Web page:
Bosses fear doctors won't do breast screening due to fears over litigation
There is a "significant risk" that doctors won't work in Ireland's breast cancer screening service due to fears over being sued for "false negative" results.
The warning comes in a briefing prepared for new HSE boss Paul Reid, which also outlines how the National Screening Service is managing "critical issues" arising from the CervicalCheck crisis.
The HSE's national director for the screening service, Damien McCallion, outlined the main areas of responsibility - including BreastCheck, the National Bowel Screening Programme, and CervicalCheck.
The briefing document contains a section on legal issues the National Screening Service is dealing with. So-called "false negatives" - where a negative test result turns out to have abnormalities on a later review - are said to be "an inherent part of breast screening".
The briefing says: "BreastCheck has seen an increase in requests for individual cancer patient reviews and consequently legal requests.
"The clinicians involved are concerned at the lack of understanding on breast screening and 'false negatives' and there is a significant risk that clinicians will opt not to work in breast-screening going forward due to the litigation risks."
Elsewhere in the document, the aim of the BreastCheck service is summarised as "to provide an effective screening service to the highest possible quality, so that the maximum number of breast cancers can be detected at the earliest possible stage".
Separately, the briefing says that "the current critical issues being managed by the National Screening Service arise from the crisis in CervicalCheck in April 2018".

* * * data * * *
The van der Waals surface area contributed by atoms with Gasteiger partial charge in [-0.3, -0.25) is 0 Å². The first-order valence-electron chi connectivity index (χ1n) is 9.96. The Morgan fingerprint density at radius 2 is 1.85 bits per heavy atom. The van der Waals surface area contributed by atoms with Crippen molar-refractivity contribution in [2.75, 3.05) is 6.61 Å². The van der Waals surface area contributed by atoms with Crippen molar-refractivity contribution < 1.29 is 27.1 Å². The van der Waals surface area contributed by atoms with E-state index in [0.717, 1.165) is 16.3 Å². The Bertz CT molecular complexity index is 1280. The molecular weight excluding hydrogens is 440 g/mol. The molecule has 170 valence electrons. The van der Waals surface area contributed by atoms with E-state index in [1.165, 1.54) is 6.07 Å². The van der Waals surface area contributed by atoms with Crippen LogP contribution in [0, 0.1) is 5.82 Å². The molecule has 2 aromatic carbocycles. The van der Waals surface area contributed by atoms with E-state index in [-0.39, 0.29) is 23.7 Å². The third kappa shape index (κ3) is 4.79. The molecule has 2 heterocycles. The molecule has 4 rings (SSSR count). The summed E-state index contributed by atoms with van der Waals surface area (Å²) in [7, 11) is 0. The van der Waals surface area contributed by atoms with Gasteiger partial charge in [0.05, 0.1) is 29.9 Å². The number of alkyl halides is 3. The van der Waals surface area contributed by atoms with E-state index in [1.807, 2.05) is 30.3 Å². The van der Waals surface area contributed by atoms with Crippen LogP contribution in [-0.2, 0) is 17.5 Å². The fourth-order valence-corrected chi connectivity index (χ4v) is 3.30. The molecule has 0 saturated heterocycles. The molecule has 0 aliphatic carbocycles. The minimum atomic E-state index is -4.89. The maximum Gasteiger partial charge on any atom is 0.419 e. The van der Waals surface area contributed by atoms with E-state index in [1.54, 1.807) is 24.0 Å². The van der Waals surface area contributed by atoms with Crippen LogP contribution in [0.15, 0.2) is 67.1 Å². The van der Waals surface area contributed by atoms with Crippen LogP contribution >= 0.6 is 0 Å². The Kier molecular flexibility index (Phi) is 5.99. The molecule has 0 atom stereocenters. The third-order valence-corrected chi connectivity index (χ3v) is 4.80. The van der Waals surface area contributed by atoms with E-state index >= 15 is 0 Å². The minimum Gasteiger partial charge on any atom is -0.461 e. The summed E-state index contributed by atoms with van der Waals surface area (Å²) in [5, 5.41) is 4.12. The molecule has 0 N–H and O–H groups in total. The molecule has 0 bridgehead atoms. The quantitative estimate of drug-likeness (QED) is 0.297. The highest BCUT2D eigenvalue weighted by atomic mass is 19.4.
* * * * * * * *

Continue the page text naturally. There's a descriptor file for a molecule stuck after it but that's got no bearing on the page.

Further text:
"Following a court settlement with a cervical cancer patient, it became apparent that a large number of women included in a CervicalCheck audit had not had their audit results disclosed to them as intended," it adds.
The scandal was first revealed due to a legal action taken by Limerick mum-of-two Vicky Phelan.
The briefing for Mr Reid details a series of issues being "managed and supported".
Among the items listed are supports for women and their families, including the group of more than 220 affected by the audit.
Also mentioned is the independent review of test slides for women diagnosed with cervical cancer being carried out by the Royal College of Obstetrics and Gynaecology. What's described as "a very sensitive disclosure process", where the women will be told of the results of the review, is to be undertaken around August this year.
Mr McCallion's report also outlines how Health Minister Simon Harris announced a scheme to enable women to take their legal cases relating to cervical screening through a confidential screening process rather than to court.
Legislation was being drafted to allow this to happen by the end of the year.